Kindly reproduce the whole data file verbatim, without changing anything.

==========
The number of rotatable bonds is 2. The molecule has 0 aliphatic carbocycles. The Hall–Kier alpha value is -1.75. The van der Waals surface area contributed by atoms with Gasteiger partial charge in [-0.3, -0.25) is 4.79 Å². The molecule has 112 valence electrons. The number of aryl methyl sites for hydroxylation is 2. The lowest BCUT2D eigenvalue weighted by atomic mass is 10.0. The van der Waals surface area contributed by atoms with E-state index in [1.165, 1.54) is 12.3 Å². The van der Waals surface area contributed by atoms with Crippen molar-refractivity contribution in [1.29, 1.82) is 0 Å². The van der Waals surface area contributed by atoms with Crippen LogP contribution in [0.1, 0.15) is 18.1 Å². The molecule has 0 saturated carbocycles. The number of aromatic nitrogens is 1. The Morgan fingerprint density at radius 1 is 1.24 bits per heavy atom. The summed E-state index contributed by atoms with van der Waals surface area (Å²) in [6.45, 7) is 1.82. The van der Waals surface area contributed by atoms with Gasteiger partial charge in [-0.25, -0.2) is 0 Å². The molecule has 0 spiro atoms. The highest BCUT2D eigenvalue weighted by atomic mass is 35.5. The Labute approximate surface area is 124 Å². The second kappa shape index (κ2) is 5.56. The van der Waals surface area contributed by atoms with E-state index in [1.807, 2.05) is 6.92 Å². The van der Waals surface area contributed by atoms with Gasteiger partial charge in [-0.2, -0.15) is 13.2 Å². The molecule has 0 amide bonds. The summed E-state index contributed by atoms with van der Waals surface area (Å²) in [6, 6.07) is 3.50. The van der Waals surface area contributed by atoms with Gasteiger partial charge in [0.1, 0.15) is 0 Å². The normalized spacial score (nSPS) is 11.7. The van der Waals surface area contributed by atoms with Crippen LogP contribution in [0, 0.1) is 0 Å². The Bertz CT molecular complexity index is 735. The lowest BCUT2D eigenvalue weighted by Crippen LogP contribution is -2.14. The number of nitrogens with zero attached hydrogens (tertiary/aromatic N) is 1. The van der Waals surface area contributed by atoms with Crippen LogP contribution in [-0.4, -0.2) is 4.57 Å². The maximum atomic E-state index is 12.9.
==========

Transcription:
The number of rotatable bonds is 2. The molecule has 0 aliphatic carbocycles. The Hall–Kier alpha value is -1.75. The van der Waals surface area contributed by atoms with Gasteiger partial charge in [-0.3, -0.25) is 4.79 Å². The molecule has 112 valence electrons. The number of aryl methyl sites for hydroxylation is 2. The lowest BCUT2D eigenvalue weighted by atomic mass is 10.0. The van der Waals surface area contributed by atoms with E-state index in [1.165, 1.54) is 12.3 Å². The van der Waals surface area contributed by atoms with Crippen molar-refractivity contribution in [1.29, 1.82) is 0 Å². The van der Waals surface area contributed by atoms with Crippen LogP contribution in [0.1, 0.15) is 18.1 Å². The molecule has 0 saturated carbocycles. The number of aromatic nitrogens is 1. The Morgan fingerprint density at radius 1 is 1.24 bits per heavy atom. The summed E-state index contributed by atoms with van der Waals surface area (Å²) in [6.45, 7) is 1.82. The van der Waals surface area contributed by atoms with Gasteiger partial charge in [-0.25, -0.2) is 0 Å². The molecule has 0 spiro atoms. The highest BCUT2D eigenvalue weighted by atomic mass is 35.5. The Labute approximate surface area is 124 Å². The second kappa shape index (κ2) is 5.56. The van der Waals surface area contributed by atoms with E-state index in [1.807, 2.05) is 6.92 Å². The van der Waals surface area contributed by atoms with Gasteiger partial charge in [-0.2, -0.15) is 13.2 Å². The molecule has 0 amide bonds. The summed E-state index contributed by atoms with van der Waals surface area (Å²) in [6, 6.07) is 3.50. The van der Waals surface area contributed by atoms with Gasteiger partial charge in [0.1, 0.15) is 0 Å². The normalized spacial score (nSPS) is 11.7. The van der Waals surface area contributed by atoms with Crippen LogP contribution in [0, 0.1) is 0 Å². The Bertz CT molecular complexity index is 735. The lowest BCUT2D eigenvalue weighted by Crippen LogP contribution is -2.14. The number of nitrogens with zero attached hydrogens (tertiary/aromatic N) is 1. The van der Waals surface area contributed by atoms with Crippen LogP contribution in [-0.4, -0.2) is 4.57 Å². The maximum atomic E-state index is 12.9.